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Re: [ietf-822] Base64 encoding details

2020-09-18 12:10:33
On Fri 18/Sep/2020 15:35:44 +0200 Ned Freed wrote:

Would it make sense to note this feature explicitly in the header?  For
example, one could write:

     Content-Transfer-Encoding: base64; nocr; column-width=76

That data would allow to reproduce the exact encoding that was signed, which
was the reason to use base64 in the first place.

Huh? Why are you decoding and then re-encoding the parts of your message, while
attempting to preserve a signature over the encoding? This entire process is
bound to fail, as there is no required canonical form for base64 output, let
alone quoted-printable.

I agree qp is not quite reproducible. However, base64 is most often encoded at a fixed column width, even if it's not required to be done that way. In many cases the width is 76, but not always.

And for that matter, why are you attempting to preserve DKIM signatures while
playing games with the message content? DKIM is intended to sign messages in
transit. It is not intended, or designed for, other signature applications.

This list appends a footer, and then encodes the body in base64. That way, even if I signed using l=, the signature is broken. If I convert the body back to 8bit, my signature verifies.

However, occasional failures are more likely to occur with 8bit. For example, lines starting with "From ". So, what if I base64 encoded the before signing? I'd have to unencode ietfa.amsl's base64 encoding, strip the footer, and then re-encode. If I use the same column-width and line terminators, the signature should verify.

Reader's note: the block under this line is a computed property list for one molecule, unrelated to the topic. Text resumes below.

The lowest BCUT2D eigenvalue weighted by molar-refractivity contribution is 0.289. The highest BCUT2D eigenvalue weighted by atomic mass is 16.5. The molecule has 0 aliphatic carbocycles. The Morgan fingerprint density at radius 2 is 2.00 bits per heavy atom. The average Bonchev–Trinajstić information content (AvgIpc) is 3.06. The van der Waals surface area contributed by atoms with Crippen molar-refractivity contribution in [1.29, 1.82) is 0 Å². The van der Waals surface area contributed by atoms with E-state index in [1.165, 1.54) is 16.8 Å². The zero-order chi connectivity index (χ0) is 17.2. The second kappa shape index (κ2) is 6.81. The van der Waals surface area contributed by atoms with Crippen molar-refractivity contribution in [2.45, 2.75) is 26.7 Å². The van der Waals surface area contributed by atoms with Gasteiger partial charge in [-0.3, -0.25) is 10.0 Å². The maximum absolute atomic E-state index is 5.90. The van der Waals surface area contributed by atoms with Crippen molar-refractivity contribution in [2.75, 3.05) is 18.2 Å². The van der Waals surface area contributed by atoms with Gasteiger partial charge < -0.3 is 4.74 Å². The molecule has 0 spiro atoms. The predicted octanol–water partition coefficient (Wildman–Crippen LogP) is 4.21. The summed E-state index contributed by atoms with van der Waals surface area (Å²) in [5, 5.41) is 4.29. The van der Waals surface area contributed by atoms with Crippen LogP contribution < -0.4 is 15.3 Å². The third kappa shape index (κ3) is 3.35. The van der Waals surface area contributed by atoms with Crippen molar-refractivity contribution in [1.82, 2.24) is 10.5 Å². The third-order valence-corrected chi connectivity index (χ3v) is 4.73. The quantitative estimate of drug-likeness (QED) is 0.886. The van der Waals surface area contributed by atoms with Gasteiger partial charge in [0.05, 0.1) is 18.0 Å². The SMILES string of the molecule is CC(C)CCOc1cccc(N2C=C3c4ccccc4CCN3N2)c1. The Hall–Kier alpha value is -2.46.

[...Merkle tree idea elided ...]

I appreciate the scheme you proposed. I too saw proposals to have MIME-compatible DKIM signatures. That ship has apparently sailed.

I'm looking at how to verify standard DKIM signatures after a "footer" transformation. See:


First and foremost, changing the syntax of the CTE header in an incompatible
way, as this proposal does, would cause no end of trouble.


As far as line terminators go, the standard is clear. If you don't want to
follow it you're depending on other implementations' tolerance of your crap.

Tolerating this sort of crap is fairly easy, which of course is why folks can
get away with it enough of the time that they aren't forced to fix it. And
tolerating this sort of crap isn't made any easier by providing a means
of announcing it. So there's no benefit to your scheme there.

So even if this proposal was modified to, say:

   Content-transfer-encoding-notes: crap=nocr; column-width=76

all it really does is introduce possible silly states.

Those notes may emerge from a mailing list forwarding unscathed, thereby allowing to still verify the original signature. Cool, no?

Of course nothing prevents you from doing all this locally. If you want to take
messages apart and store only the pieces, nothing prevents you from writing
down the format details of the encodings that were used so you can try and
reproduce them later. You aren't really helped at all by asking the people
generating the encodings to produce these sorts of labels.

I think I agree... To be clear, I agree that I can hardly ask to ietfa.amsl to detect and annotate my base64 encoding details. Presumably, the mail filter that produced and signed the original message should also annotate encoding peculiarities.


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